Road Resurfacing
In 2019, the Village resurfaced 6 1/2 miles of pavement on 20 different roads. This represents an investment of $1.6 million in the Village’s roadway system. It also represents over 8% of the 79 miles of Village-owned roads in a single year making significant progress toward bringing our roads up to the standards we all seek. Additionally, nearly 6,000 linear feet of new curbing was installed and over 2,400 linear feet of curbing was reset. I would also like to recognize Village Manager, Steve Pappalardo, and Village staff for suggesting a change in the Village code that requires those who open our roadways to repave the road from curb to curb rather than merely patching the road. ConEd, as we regularly see, opens many roads and this change in the Village code has resulted in our ability to perform a material amount of incremental paving each year. In fact, ConEd has reimbursed the Village over $2 million for paving since the code change was enacted in 2015.

LED Streetlight Fixture Installation
In 2019, the Village completed the installation of the last of the over 1,500 new LED street light fixtures. The Ad Hoc LED Committee, consisting of members of the Conservation Advisory Council and Village staff, did extensive research on different lights and did wide-ranging field-testing that included community surveys. The committee worked hand in hand with LED light manufacturers to develop a superior quality light fixture. The result is a noticeably better-quality LED light than is seen in any other community. Our Department of Public Work’s ability to perform the installation work, accelerated this process and saved considerable costs. There are also real cost savings that inure from the use of these more environmentally friendly LED lights. The $290,000 cost of the new LED light fixtures is expected to be repaid in less than 2.5 years as we anticipate saving about $125,000 per year in electricity and manpower costs. Thank you to the LED Committee for your diligent hard work.

Popham Road Firehouse Completion
The addition and renovation of the Popham Road Firehouse was completed in 2019. The project scope of work was extensive and we are very pleased to have the Fire Department now utilizing this newly improved modern facility.

Food Scrap Recycling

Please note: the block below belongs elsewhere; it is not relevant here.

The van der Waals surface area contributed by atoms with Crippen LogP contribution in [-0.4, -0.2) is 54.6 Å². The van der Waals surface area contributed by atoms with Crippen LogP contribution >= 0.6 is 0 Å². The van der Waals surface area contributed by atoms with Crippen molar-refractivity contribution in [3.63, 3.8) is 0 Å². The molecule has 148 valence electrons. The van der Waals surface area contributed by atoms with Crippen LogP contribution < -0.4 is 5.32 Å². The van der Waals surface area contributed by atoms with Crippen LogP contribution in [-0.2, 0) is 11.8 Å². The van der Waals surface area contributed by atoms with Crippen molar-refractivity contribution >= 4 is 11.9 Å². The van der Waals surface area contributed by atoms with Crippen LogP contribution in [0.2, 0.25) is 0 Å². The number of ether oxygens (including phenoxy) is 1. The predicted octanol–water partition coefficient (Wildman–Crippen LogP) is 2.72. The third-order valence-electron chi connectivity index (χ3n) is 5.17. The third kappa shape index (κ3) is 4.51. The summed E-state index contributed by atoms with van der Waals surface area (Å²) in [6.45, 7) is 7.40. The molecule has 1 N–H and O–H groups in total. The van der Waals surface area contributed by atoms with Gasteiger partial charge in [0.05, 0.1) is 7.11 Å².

In December, the Village reached a sustainability milestone when we recycled a cumulative 1 million pounds of food scraps. Scarsdale is very fortunate to have dedicated volunteers that worked hard to find a cost-effective model to recycle food scraps. We are also fortunate to have staff that is open minded, creative and solution-based. The result is a food recycling program being used as a model for other municipalities in Westchester, Rockland and Fairfield Counties as well as serving as an impetus for Westchester County as it works to create a county-wide food waste recycling program. Thank you to the volunteers and staff that found creative solutions to enable a new sustainability program to take wings in Scarsdale and to lift so many other communities as well.

Climate Smart Community
I am pleased to announce that on Tuesday evening, the Board adopted the New York State Climate Smart Communities pledge. Sustainability and resilience themes are integral parts of our community. Our municipal operations and infrastructure increasingly reflect our collective conscience in that regard, with highly visible projects. I have already discussed the successful LED street light and curbside food scrap recycling programs. The Village also purchased its first electric vehicle and has installed recycling bins at all of Scarsdale’s parks. These programs have yielded significant financial and environmental benefits. By becoming a Climate Smart Community, Scarsdale joins 291 other municipalities throughout the state to work toward reducing greenhouse gas emissions and adapting to a changing climate. The state program offers free technical assistance, a range of grant opportunities, and rebates for electric vehicles. With the help of the Climate Smart Communities program, we expect to continue to seek opportunities to reduce the environmental impact of our Village operations.

Other Completed Projects
Other Village initiatives that have recently been completed include repairing structural cracks at the high school and middle school tennis courts; the construction of the Wynmor tot park and resurfacing of the Wynmor tennis court; continuing water system improvements and sanitary sewer work in the Mamaroneck Valley District with more discussion on these last two items to follow.